I think a lot of it has to do with casting. I can’t speak for "Man of Steel" as I’ve never seen it, but I have seen "Iron Man" six times. Robert Downey Jr. was not having the best life before "Iron Man" came out. He’d been to prison, struggled with addiction (you can read more about that here), and was generally considered an outcast in Hollywood. However, when Marvel cast Downey as Iron Man and proceeded in changing Iron Man from the stoic persona he has in the comics to a caricature of Downey himself, the world fell in love. "Iron Man" quickly swept the box office and made up for the fact that "Fantastic Four" was more than a little bit ridiculous (OK, I’m just saying this because everyone else says they hate the original "Fantastic Four." Sure, Reed kind of sucks, but Michael Chiklis and Chris Evans are hilarious and deserve more credit.)

As the franchise grew, Marvel continued to cast people who are arguably perfect in their roles, such as Samuel L. Jackson as Director Fury and Chris Evans as Captain America. New faces are brought in constantly and are usually received well with the public, such as Chadwick Boseman as Black Panther and Brie Larson as Captain Marvel. These actors love their roles, which they make very apparent every time there is a press tour, and are proud of the films they’re in. While the Suicide Squad has made it very apparent they love each other and their film (witness their matching tattoos here), all one has to do is look up “Ben Affleck Hello Darkness” to understand that this isn’t always the case (here’s the video-- I watch it whenever I think my life is bad). From lip-sync battles to twitter feuds for charity to Family Feud, the MCU has a leg up on the DCEU in that their family is established and strong.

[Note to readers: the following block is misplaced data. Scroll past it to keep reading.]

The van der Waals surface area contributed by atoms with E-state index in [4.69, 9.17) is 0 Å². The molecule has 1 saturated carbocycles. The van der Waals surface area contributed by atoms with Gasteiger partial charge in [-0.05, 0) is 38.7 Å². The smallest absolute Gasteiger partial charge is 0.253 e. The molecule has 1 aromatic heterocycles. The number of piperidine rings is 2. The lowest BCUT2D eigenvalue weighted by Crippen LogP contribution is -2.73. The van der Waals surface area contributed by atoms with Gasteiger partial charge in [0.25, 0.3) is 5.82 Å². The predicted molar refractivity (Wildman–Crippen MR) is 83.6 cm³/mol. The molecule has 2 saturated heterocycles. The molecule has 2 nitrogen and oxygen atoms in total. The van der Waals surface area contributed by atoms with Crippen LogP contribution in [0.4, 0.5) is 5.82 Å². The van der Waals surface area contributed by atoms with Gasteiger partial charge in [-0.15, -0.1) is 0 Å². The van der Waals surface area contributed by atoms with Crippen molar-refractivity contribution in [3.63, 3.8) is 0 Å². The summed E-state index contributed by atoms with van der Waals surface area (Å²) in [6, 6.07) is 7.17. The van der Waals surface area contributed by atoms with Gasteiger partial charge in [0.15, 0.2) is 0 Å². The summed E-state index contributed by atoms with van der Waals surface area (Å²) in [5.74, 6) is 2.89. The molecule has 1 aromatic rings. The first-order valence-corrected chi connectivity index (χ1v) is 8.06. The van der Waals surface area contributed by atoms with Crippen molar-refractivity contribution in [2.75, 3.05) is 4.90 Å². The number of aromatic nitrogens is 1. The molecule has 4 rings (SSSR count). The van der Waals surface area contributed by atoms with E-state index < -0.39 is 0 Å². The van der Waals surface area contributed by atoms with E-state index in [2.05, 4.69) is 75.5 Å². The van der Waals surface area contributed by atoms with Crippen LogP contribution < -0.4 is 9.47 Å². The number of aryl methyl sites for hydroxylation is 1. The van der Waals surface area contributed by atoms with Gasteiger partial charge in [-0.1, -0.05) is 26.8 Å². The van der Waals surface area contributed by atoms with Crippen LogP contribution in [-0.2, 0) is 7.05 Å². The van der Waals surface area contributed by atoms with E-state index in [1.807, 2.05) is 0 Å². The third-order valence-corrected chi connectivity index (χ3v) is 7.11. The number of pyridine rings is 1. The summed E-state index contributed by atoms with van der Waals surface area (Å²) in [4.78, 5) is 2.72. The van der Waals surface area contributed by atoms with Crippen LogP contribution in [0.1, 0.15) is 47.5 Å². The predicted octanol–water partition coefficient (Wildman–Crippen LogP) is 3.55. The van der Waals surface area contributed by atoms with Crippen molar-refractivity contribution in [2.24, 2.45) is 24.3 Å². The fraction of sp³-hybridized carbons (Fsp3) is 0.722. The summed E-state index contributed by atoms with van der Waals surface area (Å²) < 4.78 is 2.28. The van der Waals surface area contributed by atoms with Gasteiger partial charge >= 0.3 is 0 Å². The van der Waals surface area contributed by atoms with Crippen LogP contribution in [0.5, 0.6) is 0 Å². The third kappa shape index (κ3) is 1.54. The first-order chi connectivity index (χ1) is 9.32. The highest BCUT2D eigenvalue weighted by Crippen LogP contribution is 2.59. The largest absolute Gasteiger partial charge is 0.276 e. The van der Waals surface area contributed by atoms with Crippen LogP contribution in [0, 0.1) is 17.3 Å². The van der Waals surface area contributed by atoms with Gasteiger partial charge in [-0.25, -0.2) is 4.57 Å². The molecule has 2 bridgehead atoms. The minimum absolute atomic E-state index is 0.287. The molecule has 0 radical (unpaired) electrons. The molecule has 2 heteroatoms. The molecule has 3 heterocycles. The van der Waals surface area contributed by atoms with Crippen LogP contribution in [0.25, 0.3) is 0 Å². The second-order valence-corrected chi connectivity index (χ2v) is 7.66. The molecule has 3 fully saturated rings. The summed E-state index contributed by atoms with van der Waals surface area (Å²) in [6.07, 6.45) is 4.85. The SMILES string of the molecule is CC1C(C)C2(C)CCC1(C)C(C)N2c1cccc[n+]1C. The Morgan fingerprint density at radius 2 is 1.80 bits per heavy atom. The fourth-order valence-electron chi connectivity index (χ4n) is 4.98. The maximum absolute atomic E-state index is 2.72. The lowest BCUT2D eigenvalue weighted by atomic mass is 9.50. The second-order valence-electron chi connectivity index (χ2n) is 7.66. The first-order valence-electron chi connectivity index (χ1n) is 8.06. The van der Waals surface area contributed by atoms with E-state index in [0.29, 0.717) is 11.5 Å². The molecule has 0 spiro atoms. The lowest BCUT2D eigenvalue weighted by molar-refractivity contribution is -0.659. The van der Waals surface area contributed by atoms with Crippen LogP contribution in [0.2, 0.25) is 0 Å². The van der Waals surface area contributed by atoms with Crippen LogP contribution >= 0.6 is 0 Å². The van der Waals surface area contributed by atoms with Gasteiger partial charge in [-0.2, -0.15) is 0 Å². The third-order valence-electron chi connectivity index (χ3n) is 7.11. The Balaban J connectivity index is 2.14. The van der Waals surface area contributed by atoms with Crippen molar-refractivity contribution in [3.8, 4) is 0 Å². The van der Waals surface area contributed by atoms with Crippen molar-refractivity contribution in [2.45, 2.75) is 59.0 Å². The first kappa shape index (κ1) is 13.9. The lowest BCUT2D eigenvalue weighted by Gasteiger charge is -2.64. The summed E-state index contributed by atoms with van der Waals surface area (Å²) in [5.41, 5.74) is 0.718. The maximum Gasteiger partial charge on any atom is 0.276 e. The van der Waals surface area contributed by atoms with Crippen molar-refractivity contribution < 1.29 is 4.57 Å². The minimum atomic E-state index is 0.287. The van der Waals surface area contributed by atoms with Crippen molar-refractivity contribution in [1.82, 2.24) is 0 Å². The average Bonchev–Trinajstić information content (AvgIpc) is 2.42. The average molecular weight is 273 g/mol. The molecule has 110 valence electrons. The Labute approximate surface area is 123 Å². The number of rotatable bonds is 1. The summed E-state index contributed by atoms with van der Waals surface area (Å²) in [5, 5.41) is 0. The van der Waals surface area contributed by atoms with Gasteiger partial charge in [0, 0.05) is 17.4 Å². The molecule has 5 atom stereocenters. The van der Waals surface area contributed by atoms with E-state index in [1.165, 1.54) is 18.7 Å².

In addition to their cast’s big love of the films, Marvel also has the added benefit of Disney branding and Disney continuity. The year after "Iron Man" premiered, Disney procured the rights to Marvel. Since then, they’ve created a universe that spans both television and film. "Jessica Jones," a Netflix series, is in the same universe as "Captain America: Civil War." The characters in the theme parks are a part of the same universe, too. While the comics remain their own entity, having one consistent cast (with the exception of War Machine being played by Terrence Howard in the first "Iron Man" and Don Cheadle since) on all of their platforms has given Marvel continuity, something DC doesn’t have. When "Infinity War Part II," the final film the MCU, comes out, and Jessica Jones comes on screen, she will be played by Krysten Ritter, just as she is in her hit television show. However, DC’s Extended Universe doesn’t have this continuity. Ezra Miller is going to be playing Barry Allen, also known as The Flash, even though Grant Gustin has been playing him for years on the CW show of the same name. While DC argues that their television shows and movies exist in separate universes (read more about their argument here), parts being played by multiple actors leads to confusion. Ezra Miller is one of my favorite actors, but I’m still questioning why you would recast a part when someone else has been playing it so well for so long.